The line is especially suitable for chewable products such as gums and sweets that are targeted at children.
Mineral deficiencies, very common in some developing countries, still exist, particularly among children, in developed nations but increasing their intake through the diet is made more difficult by the metallic taste of many minerals.
Biodar, part of the LycoRed group, has developed a coating derived from palm oil that resists the grinding and chewing forces in the mouth so that consumers does not taste the minerals in a gum or tablet.
The active ingredient then passes to the stomach or intestine where they can be absorbed by the body.
Udi Alroy, marketing director for Biodar, said the technology also allows makers of chewable supplements to reduce the often high sugar content, used to mask the taste of minerals.
"We were asked to find a solution for adding minerals to a gummy bear product or chew, without adding sugar. Many products on the market are 50 per cent sugar," he told NutraIngredients.com.
Child-specific supplements are one of the few areas of growth in mature supplement markets such as the UK.
Market research firm Euromonitor forecasts that vitamins and dietary supplements for children will grow by 19 per cent between 2003 and 2008, or compound annual growth of 3.6 per cent, to reach £28.1 million in 2008. This compares to overall growth in vitamins and dietary supplements of 1.2 per cent.
In less developed markets, such products are seeing even stronger growth - in the Czech Republic, child-specific vitamins increased 6 per cent over 2003 to CK460 million, up 76 per cent since 1998, while in China, child-specific vitamins and supplements are growing an average 24 per cent annually, increasing from RMB33 million in 1998 to RMB100 million in 2003, according to Euromonitor.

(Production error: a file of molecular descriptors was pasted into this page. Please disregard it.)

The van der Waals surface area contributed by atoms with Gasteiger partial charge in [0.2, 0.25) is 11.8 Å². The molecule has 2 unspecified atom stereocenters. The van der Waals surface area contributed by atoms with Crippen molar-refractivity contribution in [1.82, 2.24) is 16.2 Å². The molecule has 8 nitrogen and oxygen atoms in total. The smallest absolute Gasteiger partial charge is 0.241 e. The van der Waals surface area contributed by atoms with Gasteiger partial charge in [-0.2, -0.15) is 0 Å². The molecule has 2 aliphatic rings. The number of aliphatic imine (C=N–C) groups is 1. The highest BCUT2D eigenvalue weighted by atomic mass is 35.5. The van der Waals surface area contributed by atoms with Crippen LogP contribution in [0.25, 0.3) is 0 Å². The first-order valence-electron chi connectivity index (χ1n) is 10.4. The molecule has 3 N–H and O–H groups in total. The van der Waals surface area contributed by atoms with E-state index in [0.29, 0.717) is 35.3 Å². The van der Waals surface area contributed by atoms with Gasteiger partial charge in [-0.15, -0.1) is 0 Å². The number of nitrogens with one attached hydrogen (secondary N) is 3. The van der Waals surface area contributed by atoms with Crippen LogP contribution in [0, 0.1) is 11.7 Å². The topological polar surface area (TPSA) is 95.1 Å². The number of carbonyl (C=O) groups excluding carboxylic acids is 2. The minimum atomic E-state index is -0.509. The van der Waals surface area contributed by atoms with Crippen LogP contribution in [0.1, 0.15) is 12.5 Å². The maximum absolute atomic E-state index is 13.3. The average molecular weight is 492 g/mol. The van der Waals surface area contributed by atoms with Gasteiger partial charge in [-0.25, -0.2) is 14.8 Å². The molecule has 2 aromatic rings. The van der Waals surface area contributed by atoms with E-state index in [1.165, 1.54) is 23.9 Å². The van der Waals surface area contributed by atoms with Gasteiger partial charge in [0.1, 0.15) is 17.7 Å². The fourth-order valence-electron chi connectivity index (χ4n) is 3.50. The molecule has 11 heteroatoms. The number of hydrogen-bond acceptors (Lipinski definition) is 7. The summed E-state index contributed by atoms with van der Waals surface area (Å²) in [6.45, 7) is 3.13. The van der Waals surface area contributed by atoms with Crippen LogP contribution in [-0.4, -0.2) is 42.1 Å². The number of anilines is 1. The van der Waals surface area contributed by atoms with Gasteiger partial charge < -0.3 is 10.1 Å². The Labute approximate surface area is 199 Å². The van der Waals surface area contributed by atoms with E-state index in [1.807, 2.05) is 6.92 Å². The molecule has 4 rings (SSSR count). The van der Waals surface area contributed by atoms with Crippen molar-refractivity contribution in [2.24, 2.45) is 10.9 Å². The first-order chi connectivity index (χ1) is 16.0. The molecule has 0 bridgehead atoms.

However there is also pressure to cut out sugar from children's diets.Biodar's new minerals line contains some aspartame and flavours but most importantly, masks the metallic taste of the minerals.
"In focus groups children have said they don't like chewables because of the metallic taste. Adults are willing to suffer for their health but if children don't like the taste of a supplement, they're not going to take it," noted Alroy.
He added that taste can act as a barrier to repeat business for supplement firms.
"People have not been using much minerals because of the taste issue. But with our product they can fortify with much more."
Biodar recommends that supplement companies offer 10-15 per cent RDA of iron for example.
"Everyone wants to add 100 per cent of the RDA but if the chewables taste so good, children take them like sweets. You need to be careful about overdoses with minerals," explained Alroy.
Biodar is also working on microencapsulation of minerals for the World Health Organisation, which is involved in food fortification programmes. It has also developed an encapsulated iron to fortify milk, available on the Israeli market.
"Fortification is only beginning in Europe but in Israel we are not allowed to use overages and use encapsulation instead. Overall manufacturers are preparing to follow this trend and would like to stop using overages," added Alroy.
The minerals line for chewables will be launched at Vitafoods, running from 10-12 May in Geneva.